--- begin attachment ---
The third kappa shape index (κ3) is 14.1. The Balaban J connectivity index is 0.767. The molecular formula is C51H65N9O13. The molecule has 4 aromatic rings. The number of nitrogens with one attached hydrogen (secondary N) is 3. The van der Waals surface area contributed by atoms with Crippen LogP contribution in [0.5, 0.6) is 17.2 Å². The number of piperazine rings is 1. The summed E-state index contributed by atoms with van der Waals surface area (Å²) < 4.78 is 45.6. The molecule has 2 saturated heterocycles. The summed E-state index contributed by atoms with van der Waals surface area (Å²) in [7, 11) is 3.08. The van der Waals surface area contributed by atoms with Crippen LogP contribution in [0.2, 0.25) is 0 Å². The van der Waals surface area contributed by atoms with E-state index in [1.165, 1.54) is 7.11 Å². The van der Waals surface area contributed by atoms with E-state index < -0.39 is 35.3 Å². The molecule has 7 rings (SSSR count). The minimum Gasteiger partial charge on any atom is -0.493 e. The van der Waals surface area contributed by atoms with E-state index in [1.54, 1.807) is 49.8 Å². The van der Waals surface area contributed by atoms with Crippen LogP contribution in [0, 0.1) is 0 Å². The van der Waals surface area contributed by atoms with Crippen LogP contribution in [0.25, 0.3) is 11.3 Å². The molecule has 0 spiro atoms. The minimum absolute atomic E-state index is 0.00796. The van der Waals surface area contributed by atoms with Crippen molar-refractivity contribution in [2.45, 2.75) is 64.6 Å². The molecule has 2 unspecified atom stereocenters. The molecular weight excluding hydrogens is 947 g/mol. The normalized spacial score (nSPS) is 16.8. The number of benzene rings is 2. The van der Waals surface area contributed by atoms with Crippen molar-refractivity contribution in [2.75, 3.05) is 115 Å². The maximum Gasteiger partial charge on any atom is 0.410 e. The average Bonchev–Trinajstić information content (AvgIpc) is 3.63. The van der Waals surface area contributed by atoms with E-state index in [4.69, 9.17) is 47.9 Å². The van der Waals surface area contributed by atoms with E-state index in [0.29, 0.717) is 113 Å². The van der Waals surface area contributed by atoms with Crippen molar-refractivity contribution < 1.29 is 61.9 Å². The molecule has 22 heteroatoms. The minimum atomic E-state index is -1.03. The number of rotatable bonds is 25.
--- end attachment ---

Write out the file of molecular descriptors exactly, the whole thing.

The third kappa shape index (κ3) is 14.1. The Balaban J connectivity index is 0.767. The molecular formula is C51H65N9O13. The molecule has 4 aromatic rings. The number of nitrogens with one attached hydrogen (secondary N) is 3. The van der Waals surface area contributed by atoms with Crippen LogP contribution in [0.5, 0.6) is 17.2 Å². The number of piperazine rings is 1. The summed E-state index contributed by atoms with van der Waals surface area (Å²) < 4.78 is 45.6. The molecule has 2 saturated heterocycles. The summed E-state index contributed by atoms with van der Waals surface area (Å²) in [7, 11) is 3.08. The van der Waals surface area contributed by atoms with Crippen LogP contribution in [0.2, 0.25) is 0 Å². The van der Waals surface area contributed by atoms with E-state index in [1.165, 1.54) is 7.11 Å². The van der Waals surface area contributed by atoms with E-state index < -0.39 is 35.3 Å². The molecule has 7 rings (SSSR count). The minimum Gasteiger partial charge on any atom is -0.493 e. The van der Waals surface area contributed by atoms with E-state index in [1.54, 1.807) is 49.8 Å². The van der Waals surface area contributed by atoms with Crippen LogP contribution in [0, 0.1) is 0 Å². The van der Waals surface area contributed by atoms with Crippen LogP contribution in [0.25, 0.3) is 11.3 Å². The molecule has 0 spiro atoms. The minimum absolute atomic E-state index is 0.00796. The van der Waals surface area contributed by atoms with Crippen molar-refractivity contribution in [2.45, 2.75) is 64.6 Å². The molecule has 2 unspecified atom stereocenters. The molecular weight excluding hydrogens is 947 g/mol. The normalized spacial score (nSPS) is 16.8. The number of benzene rings is 2. The van der Waals surface area contributed by atoms with Crippen molar-refractivity contribution in [2.75, 3.05) is 115 Å². The maximum Gasteiger partial charge on any atom is 0.410 e. The average Bonchev–Trinajstić information content (AvgIpc) is 3.63. The van der Waals surface area contributed by atoms with E-state index in [4.69, 9.17) is 47.9 Å². The van der Waals surface area contributed by atoms with E-state index in [0.29, 0.717) is 113 Å². The van der Waals surface area contributed by atoms with Crippen molar-refractivity contribution < 1.29 is 61.9 Å². The molecule has 22 heteroatoms. The minimum atomic E-state index is -1.03. The number of rotatable bonds is 25.